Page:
If you haven’t yet been infected by fun.’s single “We Are Young,” then you’re living in a cave and definitely not reading this right now. I’m not talking to you. For the rest of us, the ubiquitous song has been blasting in stores, from the windows of cars, in yoga class, and on TV (the Glee kids covered it, apparently, way back in December). The entire album, Some Nights, didn’t get released until February 21st, though, and it’s taken me until now to truly form an opinion on it.
The verdict: Some Nights is a great album, which I highly recommend to anyone who even moderately likes the music of any of the following: Queen, Mika, Kanye West, musical theater, The Dresden Dolls, Billy Joel, Ben Folds, Panic! At the Disco, or any pop-punk band. Yes, that covers almost everyone, and you’re probably wondering how all these acts relate to each other. This album is a magical mish-mosh of genres wherein all the aforementioned acts are echoed or reinvented.
The music of fun. is more intricate than most. Their first album, Aim and Ignite, was filled with songs that didn’t follow the verse-chorus-verse-chorus format. (Get that album, too.) The songs were more like opuses, with different movements, changing texture or tune mid-track to express some dramatic sentiment about how life sucks sometimes, but there is so much magic in that suck-ness, so we should all enjoy it and hold on to hope.
The same theme carries throughout Some Nights: a colorful realism that feeds your brain and validates your feelings the same way reading a good novel can do. But the format of most tracks on Some Nights is more radio-friendly, packed with catchy choruses that repeat ad infinitum. The choruses are not all sugar, though; these are meaningful hooks.The album’s poetic lyricism is one of its best features. “May your past be the sound of your feet upon the ground,” frontman Nate Ruess intones in “Carry On”.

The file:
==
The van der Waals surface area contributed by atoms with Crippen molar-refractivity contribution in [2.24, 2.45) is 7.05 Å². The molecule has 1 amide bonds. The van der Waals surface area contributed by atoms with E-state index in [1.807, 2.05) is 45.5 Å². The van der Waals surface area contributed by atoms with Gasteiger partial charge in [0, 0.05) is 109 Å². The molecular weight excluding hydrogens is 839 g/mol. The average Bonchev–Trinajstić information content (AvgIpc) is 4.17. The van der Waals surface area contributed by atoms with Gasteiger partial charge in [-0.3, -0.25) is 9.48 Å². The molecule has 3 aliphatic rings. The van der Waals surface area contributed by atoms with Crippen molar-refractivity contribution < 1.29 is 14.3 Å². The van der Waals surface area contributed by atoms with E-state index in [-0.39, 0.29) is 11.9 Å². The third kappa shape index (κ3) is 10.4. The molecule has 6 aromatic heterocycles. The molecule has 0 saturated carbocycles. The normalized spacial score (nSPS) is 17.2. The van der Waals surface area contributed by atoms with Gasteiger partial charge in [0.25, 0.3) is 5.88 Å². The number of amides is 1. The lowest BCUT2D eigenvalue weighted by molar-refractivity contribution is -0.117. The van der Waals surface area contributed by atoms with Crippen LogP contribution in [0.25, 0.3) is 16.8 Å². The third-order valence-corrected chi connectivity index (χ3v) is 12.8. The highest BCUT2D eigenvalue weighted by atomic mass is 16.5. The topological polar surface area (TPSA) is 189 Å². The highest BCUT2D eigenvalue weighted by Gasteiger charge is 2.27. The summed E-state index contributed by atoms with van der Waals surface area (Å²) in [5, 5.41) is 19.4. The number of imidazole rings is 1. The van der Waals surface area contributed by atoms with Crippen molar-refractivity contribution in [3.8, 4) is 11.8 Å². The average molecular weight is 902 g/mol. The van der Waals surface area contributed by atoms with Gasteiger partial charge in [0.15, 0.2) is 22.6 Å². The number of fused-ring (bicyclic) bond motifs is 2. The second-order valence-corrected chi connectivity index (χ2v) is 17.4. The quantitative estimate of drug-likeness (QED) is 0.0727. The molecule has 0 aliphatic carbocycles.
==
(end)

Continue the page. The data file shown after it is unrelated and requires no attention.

“Carry On” is one of the best tracks on the album, a steady piano ballad that transforms into an upbeat, triumphant sing-along. Other standout tracks besides “We Are Young” are the first two songs, both titled “Some Nights”. The intro is a poignant, operatic piano confessional that shows off lead singer Ruess’s gorgeous voice, and this morphs into track two, which is a harmonious symphony that will give you goosebumps as the gospel choir sings over tribal drums, “What do I stand for? Most nights, I don’t know.”
Ruess has such a wonderful vocal range that you may roll your eyes during a few songs that employ the use of heavy auto-tune. At first listen, I was disappointed by the auto-tune overtop of abrasive rap beats in songs that could do without all these bells and whistles. I began to think of this album as fun.’s answer to Kanye West’s 808’s and Heartbreak. They’re trying something new, I thought, and I was reluctant to accept it. Come to find out, Some Nights was produced by Jeff Bhasker, who also produced 808’s and Heartbreak! Small world.
The beginning of the song “Stars” is so auto-tuned that I couldn’t tell if was Ruess singing, or if it was Cher circa 1998. And the synthesizer beat on “One Foot” is so aggressive, I was half expecting Master P to show up on the third verse and say “Uhhhh!” But over all, the lyrics and musicality behind these tracks is so good that the songs eventually did grow on me. I can’t fault fun. for trying something new; this is how art grows.
The only song I tend to skip every time is “It Gets Better”. I appreciate the sentiment, and it will be a great background track for some MTV show about teenagers who are afraid to come out of the closet, but frankly, it’s just noise. There are robotic feedback sounds under the vocals, and an ADHD, computerized drum beat behind the repetitive chorus, which sounds like it is being performed by a punk garage band comprised of 15-year-olds.
No matter, though; this album should be taken lightly. After all, it is fun.